One of the characters you created comes to life through the power of your story, and in gratitude, grants you a million dollars (with the stipulation that you don’t save any of it). What do you spend it on?
Years ago I fell in love with ASIMO, Honda’s household robot.
My best friend (from high school) deserves a home.
If anything is left over, I’d treat myself to a self-parking car (you don’t want to run into my car in the lot), and lifetime passes for my family to Disney’s parks all over the world.
Do your friends or enemies ever find themselves in your books?
Most definitely. One of my top priorities as a writer is to create authentic characters. What better way to do that than to analyze friends and foes and replicate them in my works? Now you understand why I write under a pen name…
If you could leave this world for your “book world,” would you?
I don’t think I’d choose my own. I’m too familiar with everyone’s personal lives, and that doesn’t make for healthy friendships or pleasant neighborly relationships. But I’ve been searching for the general alternative reality of “book world” since I was a kid. If anyone should discover the location, please drop me a line. I’ll cover your transportation costs if you take me along with you (but I have to be home in time to serve the kids dinner).
I guess you haven’t read the book yet – vanilla, of course.
Favorite hot beverage. Why?
There was a coffee shop in SoCal that had the best hot chocolate, and when we moved to Canada, I went on a quest to find their match.
My efforts were futile.
Last year, for my b-day, my husband surprised me with a huge tub of the hot chocolate mix that coffee shop uses! He managed to procure it from the store’s supplier and imported it. It ranks as one of the top birthday gifts ever in my book.
Now, snow or shine, my day can’t end without a hot chocolate. It’s warm, relaxing, sweet, and never fails to hit the spot.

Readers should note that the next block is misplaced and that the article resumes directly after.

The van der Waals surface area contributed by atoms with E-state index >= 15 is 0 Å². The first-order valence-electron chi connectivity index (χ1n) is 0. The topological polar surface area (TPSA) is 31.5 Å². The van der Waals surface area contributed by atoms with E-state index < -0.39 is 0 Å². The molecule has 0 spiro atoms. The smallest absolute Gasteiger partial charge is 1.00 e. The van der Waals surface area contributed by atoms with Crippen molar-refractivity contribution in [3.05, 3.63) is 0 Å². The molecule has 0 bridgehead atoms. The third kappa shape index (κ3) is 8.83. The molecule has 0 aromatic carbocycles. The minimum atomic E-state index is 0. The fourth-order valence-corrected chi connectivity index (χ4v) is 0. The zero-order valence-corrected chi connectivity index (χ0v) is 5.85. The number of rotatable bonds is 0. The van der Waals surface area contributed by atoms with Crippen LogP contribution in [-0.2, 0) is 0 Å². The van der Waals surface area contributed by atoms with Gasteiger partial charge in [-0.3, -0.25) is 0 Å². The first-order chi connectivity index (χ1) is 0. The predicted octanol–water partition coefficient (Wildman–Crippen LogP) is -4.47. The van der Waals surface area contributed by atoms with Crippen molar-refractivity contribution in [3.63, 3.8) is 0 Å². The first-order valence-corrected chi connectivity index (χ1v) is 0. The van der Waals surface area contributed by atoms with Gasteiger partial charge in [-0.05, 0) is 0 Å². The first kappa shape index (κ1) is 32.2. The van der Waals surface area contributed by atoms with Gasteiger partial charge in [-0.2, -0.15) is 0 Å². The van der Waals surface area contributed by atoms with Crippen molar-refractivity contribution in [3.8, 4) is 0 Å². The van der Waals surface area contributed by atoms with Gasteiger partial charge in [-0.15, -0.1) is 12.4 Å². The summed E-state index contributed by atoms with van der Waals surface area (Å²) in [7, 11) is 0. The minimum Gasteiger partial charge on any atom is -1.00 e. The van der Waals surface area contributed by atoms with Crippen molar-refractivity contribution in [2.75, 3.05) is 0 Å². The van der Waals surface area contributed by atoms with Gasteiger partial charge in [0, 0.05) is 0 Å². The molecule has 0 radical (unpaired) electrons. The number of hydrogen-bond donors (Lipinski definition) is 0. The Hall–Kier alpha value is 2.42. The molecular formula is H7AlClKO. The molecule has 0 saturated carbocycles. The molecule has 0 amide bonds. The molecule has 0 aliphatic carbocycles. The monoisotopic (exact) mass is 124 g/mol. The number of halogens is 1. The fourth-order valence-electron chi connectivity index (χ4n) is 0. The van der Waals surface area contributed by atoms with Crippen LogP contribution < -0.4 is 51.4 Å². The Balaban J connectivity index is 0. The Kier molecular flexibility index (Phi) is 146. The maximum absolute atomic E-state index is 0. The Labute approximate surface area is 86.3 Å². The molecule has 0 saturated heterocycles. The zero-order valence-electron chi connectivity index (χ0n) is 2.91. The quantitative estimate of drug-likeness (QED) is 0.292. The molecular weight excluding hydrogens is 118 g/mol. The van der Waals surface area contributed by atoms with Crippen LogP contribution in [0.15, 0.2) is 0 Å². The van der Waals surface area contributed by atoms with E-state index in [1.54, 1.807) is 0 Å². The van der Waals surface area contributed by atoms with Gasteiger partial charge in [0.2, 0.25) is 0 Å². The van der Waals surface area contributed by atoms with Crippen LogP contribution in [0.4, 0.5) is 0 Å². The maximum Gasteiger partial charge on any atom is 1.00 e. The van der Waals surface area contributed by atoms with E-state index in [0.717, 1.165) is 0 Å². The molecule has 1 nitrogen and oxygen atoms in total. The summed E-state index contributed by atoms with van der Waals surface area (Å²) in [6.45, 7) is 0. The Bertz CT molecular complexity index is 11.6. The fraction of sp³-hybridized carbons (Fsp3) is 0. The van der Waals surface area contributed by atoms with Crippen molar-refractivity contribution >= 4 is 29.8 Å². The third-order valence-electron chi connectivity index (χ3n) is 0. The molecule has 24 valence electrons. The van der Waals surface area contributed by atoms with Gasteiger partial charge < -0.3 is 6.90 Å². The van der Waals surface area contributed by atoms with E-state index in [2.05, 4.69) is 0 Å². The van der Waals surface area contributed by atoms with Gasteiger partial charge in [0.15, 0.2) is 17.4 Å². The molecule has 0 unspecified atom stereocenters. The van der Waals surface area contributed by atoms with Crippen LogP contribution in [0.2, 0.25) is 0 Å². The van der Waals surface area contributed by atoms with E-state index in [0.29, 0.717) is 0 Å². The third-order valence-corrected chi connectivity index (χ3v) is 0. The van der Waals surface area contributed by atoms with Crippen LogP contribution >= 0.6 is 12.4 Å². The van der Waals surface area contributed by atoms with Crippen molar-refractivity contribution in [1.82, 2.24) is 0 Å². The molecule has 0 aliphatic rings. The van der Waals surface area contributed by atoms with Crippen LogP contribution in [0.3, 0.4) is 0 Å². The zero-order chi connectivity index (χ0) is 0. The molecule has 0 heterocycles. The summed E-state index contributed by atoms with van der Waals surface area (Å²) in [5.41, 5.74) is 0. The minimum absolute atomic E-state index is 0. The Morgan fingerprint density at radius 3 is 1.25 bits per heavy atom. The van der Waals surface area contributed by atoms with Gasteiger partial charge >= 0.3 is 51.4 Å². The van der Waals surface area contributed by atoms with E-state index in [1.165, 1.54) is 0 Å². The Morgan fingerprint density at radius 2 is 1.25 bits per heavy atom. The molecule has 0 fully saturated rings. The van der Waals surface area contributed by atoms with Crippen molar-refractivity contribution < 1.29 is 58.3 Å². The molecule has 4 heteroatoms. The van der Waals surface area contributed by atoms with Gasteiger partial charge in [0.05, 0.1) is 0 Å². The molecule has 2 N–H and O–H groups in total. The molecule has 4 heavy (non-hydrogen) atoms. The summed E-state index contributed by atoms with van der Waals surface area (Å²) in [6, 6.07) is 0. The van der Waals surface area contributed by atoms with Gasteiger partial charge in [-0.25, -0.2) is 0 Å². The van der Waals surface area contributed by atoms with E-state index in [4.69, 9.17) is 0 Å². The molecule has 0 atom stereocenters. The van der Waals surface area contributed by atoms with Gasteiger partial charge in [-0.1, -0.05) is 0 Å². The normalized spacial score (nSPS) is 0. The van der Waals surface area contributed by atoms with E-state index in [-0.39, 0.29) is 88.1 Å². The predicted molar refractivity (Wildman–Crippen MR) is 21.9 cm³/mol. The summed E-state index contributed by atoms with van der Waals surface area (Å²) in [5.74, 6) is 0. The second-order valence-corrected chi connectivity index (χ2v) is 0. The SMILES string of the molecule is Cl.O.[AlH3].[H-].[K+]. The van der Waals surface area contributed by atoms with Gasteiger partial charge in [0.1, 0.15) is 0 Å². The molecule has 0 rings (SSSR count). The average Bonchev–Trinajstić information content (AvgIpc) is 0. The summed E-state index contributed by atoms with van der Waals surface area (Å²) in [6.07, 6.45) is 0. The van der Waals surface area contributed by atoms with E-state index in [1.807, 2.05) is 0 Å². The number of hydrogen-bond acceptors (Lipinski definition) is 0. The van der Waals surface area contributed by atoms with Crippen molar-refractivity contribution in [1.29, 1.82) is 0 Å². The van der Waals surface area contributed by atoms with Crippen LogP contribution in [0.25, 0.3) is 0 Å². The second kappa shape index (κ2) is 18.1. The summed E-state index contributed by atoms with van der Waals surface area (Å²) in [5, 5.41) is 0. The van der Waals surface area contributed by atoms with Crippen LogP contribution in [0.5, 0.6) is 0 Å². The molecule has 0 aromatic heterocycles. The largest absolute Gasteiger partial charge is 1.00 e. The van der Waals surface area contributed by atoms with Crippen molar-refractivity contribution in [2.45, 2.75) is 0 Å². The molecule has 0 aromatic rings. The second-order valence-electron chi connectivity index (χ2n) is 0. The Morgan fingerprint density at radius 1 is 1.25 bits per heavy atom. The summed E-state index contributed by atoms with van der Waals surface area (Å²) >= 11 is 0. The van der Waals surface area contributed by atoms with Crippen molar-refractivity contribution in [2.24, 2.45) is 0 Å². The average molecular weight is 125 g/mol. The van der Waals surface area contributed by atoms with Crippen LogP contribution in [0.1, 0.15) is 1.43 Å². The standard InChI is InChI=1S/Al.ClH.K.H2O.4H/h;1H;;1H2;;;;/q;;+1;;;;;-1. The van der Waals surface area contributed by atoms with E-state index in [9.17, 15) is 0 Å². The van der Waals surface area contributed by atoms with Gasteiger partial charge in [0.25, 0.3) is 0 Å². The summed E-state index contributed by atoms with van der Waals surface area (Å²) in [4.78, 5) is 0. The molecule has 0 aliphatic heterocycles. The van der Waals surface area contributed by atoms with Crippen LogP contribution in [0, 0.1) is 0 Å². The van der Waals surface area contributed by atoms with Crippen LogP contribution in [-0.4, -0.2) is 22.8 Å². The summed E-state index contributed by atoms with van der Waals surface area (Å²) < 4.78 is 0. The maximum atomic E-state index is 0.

What’s your favorite candy?
My addiction to candies prevents me from choosing just one. I have designated treats to different activities. For example, I refuse to do carpool without a stash of Jolly Ranchers in my purse. But in case of an apocalypse, I’d pick Jelly Belly’s for the wide variety of authentic flavors.
What’s your favorite flower?
Although an iris (the flower of San Loretta Island) is on my book’s cover, it’s not my favorite. That distinction is reserved for the pink rose.
My earliest memory of flowers is my mom’s bush of pink roses, and I associate it with her TLC. But in case someone is thinking of sending me one, please don’t. Flowers yanked from their life source depress me. My family knows to buy me balloons instead.
Which format of book do you prefer, eBook, hardback, or paperback?
I’d say ebook, but now my Kindle is wasting away, and I have to fill in the blanks on the top third of each page. Basically, I’m rewriting the story; it’s a new kind of fan fiction.
Beach or Pool?
Both my grandmothers lived near the beach (different oceans, though), so I associate the beach with warm memories. However, I’m not so fond of swimming at the beach ever since I took Ecology back in college.
Please tell us in one sentence only, why we should read your book.
Scents and Senses will educate you on the thrills and dangers of befriending supernatural creatures;)
What is your favorite part about the writing process?
The surprises that come along with it. Often, I have the same feeling when I have to break from writing as I do when I get stopped in the middle of a book —I need to resume ASAP to discover what happens. The suspense kills me.
On that note, I particularly enjoy creating characters, throwing them into complex situations, and seeing how they surprise me.
What word in the English language do you wish you had invented?